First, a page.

COVID-19 in India: “We’re just not able to find enough nurses”

Premananda Hessenkamp/MSF

By Dilip Bhaskaran, Project Coordinator, Mumbai COVID-19 project

We have been collaborating with the Municipal Corporation of Greater Mumbai (MCGM) to co-manage dedicated Jumbo COVID-19 Care Centre in Bandra Kurla Complex (BKC). MCGM is doing a great job and we started this collaboration during the first wave providing patient care. Now, during the second wave, our role is to improve the quality of care for mild/moderate cases and patient dignity in the BKC facility.

The 2,000-bedded hospital is split into 2 phases, having 1,000 beds in each. Right now we’re managing six wards in Phase 1 and four wards in phase 2 and every ward has 28 beds in it.

"Human resources is the biggest challenge, particularly for nurses. We’re just not able to find enough nurses."
- Dilip Bhaskaran
Project Coordinator, MSF Mumbai COVID-19 project

Even though we are a small part of big operation, our job is very important. Increasing the quality of care these patients receive and managing them well with oxygen in the facility means fewer people will need to go on to ventilator care in ICUs.

Working with everyday challenges

Working on quality of care has two aspects: medical and logistic. On the medical front, the biggest issue is supporting and training new and junior medical staff in the public sector. After the first wave, a lot of doctors moved on to new positions. So now, we’re working with lots of new doctors that are just out of college and need training in patient care and bedside management. It’s the same with pharmacy management and nursing care – the newer staff need supervision. HR is the biggest challenge, particularly for nurses – we’re just not able to find enough nurses.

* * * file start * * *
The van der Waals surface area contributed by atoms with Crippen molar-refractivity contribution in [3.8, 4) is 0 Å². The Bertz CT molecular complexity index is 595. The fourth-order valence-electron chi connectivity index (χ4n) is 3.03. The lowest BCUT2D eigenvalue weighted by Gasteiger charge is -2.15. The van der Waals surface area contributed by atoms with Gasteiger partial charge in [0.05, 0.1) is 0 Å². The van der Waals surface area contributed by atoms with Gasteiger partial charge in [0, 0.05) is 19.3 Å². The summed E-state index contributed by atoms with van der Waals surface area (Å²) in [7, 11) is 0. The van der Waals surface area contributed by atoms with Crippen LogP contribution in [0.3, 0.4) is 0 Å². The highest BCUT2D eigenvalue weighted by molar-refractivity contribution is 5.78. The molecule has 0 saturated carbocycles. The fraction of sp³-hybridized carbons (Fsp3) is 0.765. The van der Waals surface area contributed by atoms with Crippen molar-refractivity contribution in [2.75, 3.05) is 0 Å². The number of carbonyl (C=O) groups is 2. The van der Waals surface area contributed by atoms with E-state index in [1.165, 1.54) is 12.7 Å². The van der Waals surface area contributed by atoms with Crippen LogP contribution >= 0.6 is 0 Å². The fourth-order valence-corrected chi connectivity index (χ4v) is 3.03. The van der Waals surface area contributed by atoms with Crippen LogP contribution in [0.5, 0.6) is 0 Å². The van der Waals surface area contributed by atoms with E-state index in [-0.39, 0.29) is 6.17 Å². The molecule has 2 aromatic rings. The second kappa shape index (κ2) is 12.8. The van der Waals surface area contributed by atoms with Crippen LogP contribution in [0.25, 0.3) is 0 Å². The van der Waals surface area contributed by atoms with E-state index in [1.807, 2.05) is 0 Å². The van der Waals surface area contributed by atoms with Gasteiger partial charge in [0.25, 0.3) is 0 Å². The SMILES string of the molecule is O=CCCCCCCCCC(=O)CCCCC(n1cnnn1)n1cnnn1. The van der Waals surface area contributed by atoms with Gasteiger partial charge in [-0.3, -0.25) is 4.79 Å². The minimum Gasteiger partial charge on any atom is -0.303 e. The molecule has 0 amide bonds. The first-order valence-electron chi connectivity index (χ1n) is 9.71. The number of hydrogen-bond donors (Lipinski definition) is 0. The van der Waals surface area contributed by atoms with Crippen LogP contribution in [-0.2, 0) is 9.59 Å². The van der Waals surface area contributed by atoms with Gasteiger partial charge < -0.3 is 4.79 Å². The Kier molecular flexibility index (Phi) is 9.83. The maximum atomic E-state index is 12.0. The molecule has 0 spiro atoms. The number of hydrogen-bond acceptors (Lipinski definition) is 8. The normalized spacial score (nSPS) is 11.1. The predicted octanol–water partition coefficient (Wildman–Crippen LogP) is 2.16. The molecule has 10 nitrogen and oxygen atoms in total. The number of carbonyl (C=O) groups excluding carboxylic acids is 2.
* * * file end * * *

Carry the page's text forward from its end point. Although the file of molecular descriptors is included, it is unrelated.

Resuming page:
On the logistical front, there is also a lot to be done. Infection, prevention control (IPC) and, water and hygiene needs to be managed. We’re in the middle of summer and it gets very hot inside the tent. Patients are staying in makeshift wards where the temperature can reach more than 40 degrees. We’re trying to help step by step to drastically improve the quality of care.

Meanwhile, the medics are working in PPE kits for more than six hours in temperatures higher than 40 degrees and in those conditions both patients and healthcare workers lose a lot of water and can become dehydrated. So, we’re also trying to help resolve this issue too.

There are lots of formalities involved and getting problems solved takes a lot of collaboration and work.

MSF Health Educator Shagufta Sayyed speaks about COVID-19 prevention measures during a mass awareness campaign in Mumbai's M-East Ward. India 2021 © Premananda Hessenkamp/MSF

Helping the community

Outside of the hospital, we’re also expanding our work in the community.  We’ve been working in M-East ward for a long time, running a drug-resistant tuberculosis project. Mumbai is divided into 24 administrative wards and this is the one where there are a lot of needs. It’s a densely populated area and social distancing is a real challenge.  The population is over 800,000 and more than 70% of people here live in informal settlements. These are the most vulnerable communities and our target population for awareness and preventive activities.

Our health promotion teams are putting more efforts to promote COVID-appropriate behaviour and we’re also just about to restart our WASH intervention – cleaning public toilets.  These community toilet blocks can be used by over 1,000 people daily and are in terrible condition. So, these are sites where infection can easily spread.

We are doing well as a team. It is coordinated action and all team members are equally contributing to achieving the set objective. I’m very fortunate to be working with such a great team.  

Show Buttons
Share On Facebook
Share On Twitter
Share On Linkedin
Contact us
Hide Buttons